Major improvement projects under way at Melrose

Published 5:38 pm Monday, August 22, 2022

NATCHEZ — The Natchez National Historical Park recently began a series of restoration projects at Melrose, the mid-19th century suburban estate and National Historic Landmark.

Crews began installing new cedar shake roofs on nine outbuildings at Melrose, according to a press release from the National Park Service.

When completed in 1848, the estate’s main house boasted a slate roof but all of the outbuildings were covered with common cedar shakes. The crew began on the former kitchen, which today serves as the site’s visitor center with an adjoining exhibit space. In addition to the kitchen, this project calls for the re-roofing of the dairy, smokehouse, stable, carriage house, two privies and two slave cabins.

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“Maintaining the building envelope on these historic structures with the best cedar shingles and installation techniques available is expected to protect the historic structures themselves for at least the next two decades while preserving the historic character of the site,” said Superintendent Kathleen Bond. “The new roofs will also prevent potential damage to the current exhibits and office space.”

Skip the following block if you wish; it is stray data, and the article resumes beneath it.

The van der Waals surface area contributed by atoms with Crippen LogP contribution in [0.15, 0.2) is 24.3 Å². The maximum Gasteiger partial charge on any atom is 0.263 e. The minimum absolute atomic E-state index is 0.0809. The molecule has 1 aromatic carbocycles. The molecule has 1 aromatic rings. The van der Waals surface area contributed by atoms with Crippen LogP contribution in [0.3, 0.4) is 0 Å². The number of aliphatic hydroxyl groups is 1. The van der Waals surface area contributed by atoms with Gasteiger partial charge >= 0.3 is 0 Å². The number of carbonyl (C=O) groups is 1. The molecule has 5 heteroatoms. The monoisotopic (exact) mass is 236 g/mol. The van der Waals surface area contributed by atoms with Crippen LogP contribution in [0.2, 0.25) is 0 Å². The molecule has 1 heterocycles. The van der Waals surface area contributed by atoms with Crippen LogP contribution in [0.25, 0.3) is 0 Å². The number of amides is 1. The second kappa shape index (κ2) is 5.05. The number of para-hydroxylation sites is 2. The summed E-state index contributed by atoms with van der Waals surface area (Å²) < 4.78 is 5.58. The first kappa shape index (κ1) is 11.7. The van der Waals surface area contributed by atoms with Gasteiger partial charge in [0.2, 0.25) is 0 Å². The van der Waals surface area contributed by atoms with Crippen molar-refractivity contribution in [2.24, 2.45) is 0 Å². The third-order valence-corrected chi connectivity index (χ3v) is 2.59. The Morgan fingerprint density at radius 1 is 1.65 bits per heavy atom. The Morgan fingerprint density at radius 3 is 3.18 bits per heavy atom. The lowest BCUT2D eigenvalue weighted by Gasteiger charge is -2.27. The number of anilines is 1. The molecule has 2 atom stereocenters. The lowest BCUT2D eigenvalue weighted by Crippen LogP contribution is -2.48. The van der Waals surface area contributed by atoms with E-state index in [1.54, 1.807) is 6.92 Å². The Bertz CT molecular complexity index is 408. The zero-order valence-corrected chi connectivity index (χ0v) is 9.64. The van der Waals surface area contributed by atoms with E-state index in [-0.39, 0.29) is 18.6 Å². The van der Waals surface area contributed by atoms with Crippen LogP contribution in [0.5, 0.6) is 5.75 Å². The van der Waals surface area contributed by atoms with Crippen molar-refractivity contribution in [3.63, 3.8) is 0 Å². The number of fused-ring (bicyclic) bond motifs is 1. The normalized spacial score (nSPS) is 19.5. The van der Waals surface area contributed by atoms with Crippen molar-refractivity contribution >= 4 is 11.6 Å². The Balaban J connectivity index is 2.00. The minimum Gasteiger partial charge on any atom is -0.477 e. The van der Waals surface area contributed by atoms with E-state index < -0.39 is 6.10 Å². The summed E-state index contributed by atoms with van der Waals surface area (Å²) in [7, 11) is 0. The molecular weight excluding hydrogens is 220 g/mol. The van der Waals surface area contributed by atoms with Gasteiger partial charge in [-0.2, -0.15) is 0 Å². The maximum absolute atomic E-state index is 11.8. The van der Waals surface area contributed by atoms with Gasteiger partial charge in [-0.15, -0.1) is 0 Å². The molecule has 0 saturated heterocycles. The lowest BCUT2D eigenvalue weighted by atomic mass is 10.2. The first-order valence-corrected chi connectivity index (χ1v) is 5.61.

Landscaping crews are also at work trimming limbs and removing dead and damaged trees throughout the Melrose estate.

“The grounds suffered substantial damage during the ice storm of 2021, and quite a bit of the work taking place today is simply clean up from that event. And, as a safety precaution, the estate requires cyclical maintenance on and removal of some trees in the formal gardens and wooded areas near the main house,” Bond said.

Finally, this fall visitors to Melrose will see painters tackling the wooden trim on the mansion and the exteriors of the kitchen, dairy, cistern houses, slave cabins, carriage house, and privies, as well as all accessibility ramps and wood fences.

“The estate should be looking its best in 2023,” said Bond. “We hope to see you there!”

The park expects these projects to have minimal impact on operations at the site, which is open seven days per week 9 a.m. to 5 p.m. Visitors with any questions are encouraged to call 601-446-5790 ahead of their visit or to monitor the alerts posted at